Trying to write a brief introduction to the field of quantum computing feels like something a quantum computer should probably tackle. Instead, we only have my brain power to access, so my apologies in advance.
I have long been fascinated by quantum mechanics, an area of physics describing the behaviors of atoms and subatomic particles such as electrons and photons. This is the strange, subterranean realm of nature where the laws of Newtonian physics break down.
What I hadn’t understood until I met recently with Doug Finke, editor and publisher of the Quantum Computing Report, is that we built our digital world on what’s known as ‘classical computing.’ Our entire computing infrastructure is founded upon the basic principles of physics and math discovered in the 19th century, such as electromagnetism and Boolean logic, from the lowliest bargain-priced desktop PC, to the snazziest new smartphone, to a supercomputer.
To learn more about this amazing field, I encourage you to join Doug at the next Southern California Quantum Computing Meetup in Pasadena this Oct. 15 from 6-8 p.m. For more information, visit: http://bit.ly/2lWdj9o
Quantum computing, on the other hand, leverages the insights of quantum physicists from the 1920s and ‘30s, including Einstein, Erwin Schrödinger, Werner Heisenberg, Max Born and others, to create an entirely new kind of computing.
Why go to all that trouble? The simplistic answer is to number-crunch at mind-numbing scale and speed.
Doug gave me this analogy: Imagine you’re a traveling salesperson and you need to drive the shortest route between four cities. Seems easy enough. But let’s say your boss says you need to add a dozen more cities. Then it gets more complicated and you may need to access a classical computing device to get your answer.
But what if the number of cities is a 100 or more? Well, the variables are so great that even our best supercomputers can’t figure out the optimal solution, at least not in any amount of time that would be useful. That’s where quantum computing comes in.
The goal of quantum computing is to leverage phenomena found at the subatomic particle level to deliver mathematical answers millions of times faster than today’s highest-performing computing systems.
One example of quantum phenomena being leveraged is known as ‘superposition.’ Classical binary computing relies upon manipulating ‘bits’ that exist in one of two states: a 0 or a 1, essentially like a switch that’s either off or on. (For example, the binary code to instruct a computer to create this single letter to appear – A – is 01000001.) In quantum computing on the other hand, information is encoded as quantum bits, or ‘qubits.’ In superposition, qubits can exist simultaneously in both states of 0 and 1 or in gradations of the two states, enabling computational “instructions” to be processed exponentially faster than binary code.
Other quantum phenomena used includes ‘entanglement’ where a pair or larger group of subatomic particles will simultaneously mimic what happens to a single entangled particle, no matter how far they are separated by distance. Imagine two entangled photons with one located in Los Angeles and the other in New York. In entanglement, if you measure the state of the photon in L.A., the photon in New York will instantaneously follow suit and enter the same state. (Einstein called this phenomenon “spooky action at a distance.”) Massive numbers of entangled qubits can enable computations to be completed more rapidly.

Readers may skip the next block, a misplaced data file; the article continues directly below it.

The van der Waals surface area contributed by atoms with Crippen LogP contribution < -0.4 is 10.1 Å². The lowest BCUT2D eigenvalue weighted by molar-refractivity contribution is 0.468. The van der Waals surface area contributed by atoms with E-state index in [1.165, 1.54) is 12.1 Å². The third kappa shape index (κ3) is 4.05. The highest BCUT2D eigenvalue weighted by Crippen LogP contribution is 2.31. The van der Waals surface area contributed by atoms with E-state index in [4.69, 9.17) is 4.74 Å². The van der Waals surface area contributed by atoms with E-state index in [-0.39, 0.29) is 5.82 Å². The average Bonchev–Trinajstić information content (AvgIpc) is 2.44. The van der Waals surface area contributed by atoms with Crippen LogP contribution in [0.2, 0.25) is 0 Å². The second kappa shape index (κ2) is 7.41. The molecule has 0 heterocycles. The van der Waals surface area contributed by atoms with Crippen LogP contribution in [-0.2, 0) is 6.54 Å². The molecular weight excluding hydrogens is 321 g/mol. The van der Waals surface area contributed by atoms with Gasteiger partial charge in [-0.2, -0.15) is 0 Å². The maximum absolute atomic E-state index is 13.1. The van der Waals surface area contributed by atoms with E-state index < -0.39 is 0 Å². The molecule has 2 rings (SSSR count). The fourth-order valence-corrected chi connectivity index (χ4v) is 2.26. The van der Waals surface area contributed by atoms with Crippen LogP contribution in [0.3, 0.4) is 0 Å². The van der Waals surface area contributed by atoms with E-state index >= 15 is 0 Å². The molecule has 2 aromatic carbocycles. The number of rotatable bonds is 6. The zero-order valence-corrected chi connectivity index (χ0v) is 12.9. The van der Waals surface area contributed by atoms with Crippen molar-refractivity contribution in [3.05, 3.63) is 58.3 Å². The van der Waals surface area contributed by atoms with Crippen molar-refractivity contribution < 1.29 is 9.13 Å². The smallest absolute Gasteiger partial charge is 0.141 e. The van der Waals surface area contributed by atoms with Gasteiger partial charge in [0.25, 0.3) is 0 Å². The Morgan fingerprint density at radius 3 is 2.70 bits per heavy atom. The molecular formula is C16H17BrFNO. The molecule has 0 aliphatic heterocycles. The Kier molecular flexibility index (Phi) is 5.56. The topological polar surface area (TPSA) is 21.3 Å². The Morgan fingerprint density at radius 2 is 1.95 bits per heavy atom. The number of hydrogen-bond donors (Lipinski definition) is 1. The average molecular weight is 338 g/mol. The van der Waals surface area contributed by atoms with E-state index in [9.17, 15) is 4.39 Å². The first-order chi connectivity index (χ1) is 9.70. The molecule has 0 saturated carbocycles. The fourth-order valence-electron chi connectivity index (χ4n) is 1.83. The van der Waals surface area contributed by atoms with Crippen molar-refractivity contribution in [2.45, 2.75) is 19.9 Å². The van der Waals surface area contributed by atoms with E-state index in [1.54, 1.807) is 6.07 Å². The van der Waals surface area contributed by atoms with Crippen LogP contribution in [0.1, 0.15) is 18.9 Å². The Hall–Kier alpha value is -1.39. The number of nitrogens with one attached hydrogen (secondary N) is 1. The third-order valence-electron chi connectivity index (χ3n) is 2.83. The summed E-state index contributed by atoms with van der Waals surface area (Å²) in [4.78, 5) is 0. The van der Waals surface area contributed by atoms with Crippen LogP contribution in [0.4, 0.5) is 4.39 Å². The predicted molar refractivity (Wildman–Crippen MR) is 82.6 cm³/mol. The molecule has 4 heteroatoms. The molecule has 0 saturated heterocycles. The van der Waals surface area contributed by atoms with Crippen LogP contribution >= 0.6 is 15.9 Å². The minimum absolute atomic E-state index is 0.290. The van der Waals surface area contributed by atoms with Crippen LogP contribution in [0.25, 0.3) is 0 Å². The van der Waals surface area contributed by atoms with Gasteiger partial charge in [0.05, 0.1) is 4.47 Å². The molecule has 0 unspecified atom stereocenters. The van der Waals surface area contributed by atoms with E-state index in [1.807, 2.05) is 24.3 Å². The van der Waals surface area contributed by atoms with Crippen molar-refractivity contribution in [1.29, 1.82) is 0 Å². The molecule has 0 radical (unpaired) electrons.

In some ways, the quantum computing industry looks a lot like the early days of the computer industry in the 1950s. Doug said researchers are trying different ways to extract incredibly fast and accurate calculations through designs using photons, trapped ions, superconductors and other methods. IBM is one of the furthest along with its IBM Q System One which can be accessed publicly in the cloud. Their most advanced current system is a 20-qubit 9-cubic foot quantum computer that must be housed at a smidgen above absolute zero, or just around minus-460 degrees Fahrenheit.
Doug told me that the first quantum computer that surpasses our fastest supercomputers for certain applications (they call this reaching the “quantum advantage”) is expected within the next few years. In addition to IBM, Google, Intel, Microsoft and a variety of other tech companies, top academic and government labs, and startups are all pursuing the quantum dream in one form or another.
Industries performing early research into quantum computing include the chemical and pharmaceutical industries where advanced computational chemistry enabled by quantum computing algorithms can help discover new materials or drugs. Other early interest includes the finance industry where quantum computing can provide new approaches to portfolio management and other functions, while the automotive industry is working on a few different use cases, including calculating the best traffic routes and finding better battery chemistry for electric vehicles.
An Orange County resident, Doug started his publication to serve as the leading source of information and analysis on the quantum computing industry for venture capitalists, startups and established companies in their efforts toward commercialization of the technology. Doug has a long history of being at the ground floor of developing and marketing game-changing, complex technology innovations with positions at IBM and Intel during their glory days as well as with several successful startups.
While the bulk of quantum computing startups are located in several different clusters in the Bay Area, Canada, Europe and Australia, there are a few firms located here in Southern California as well, including Qulab in Los Angeles and Qubitekk near San Diego.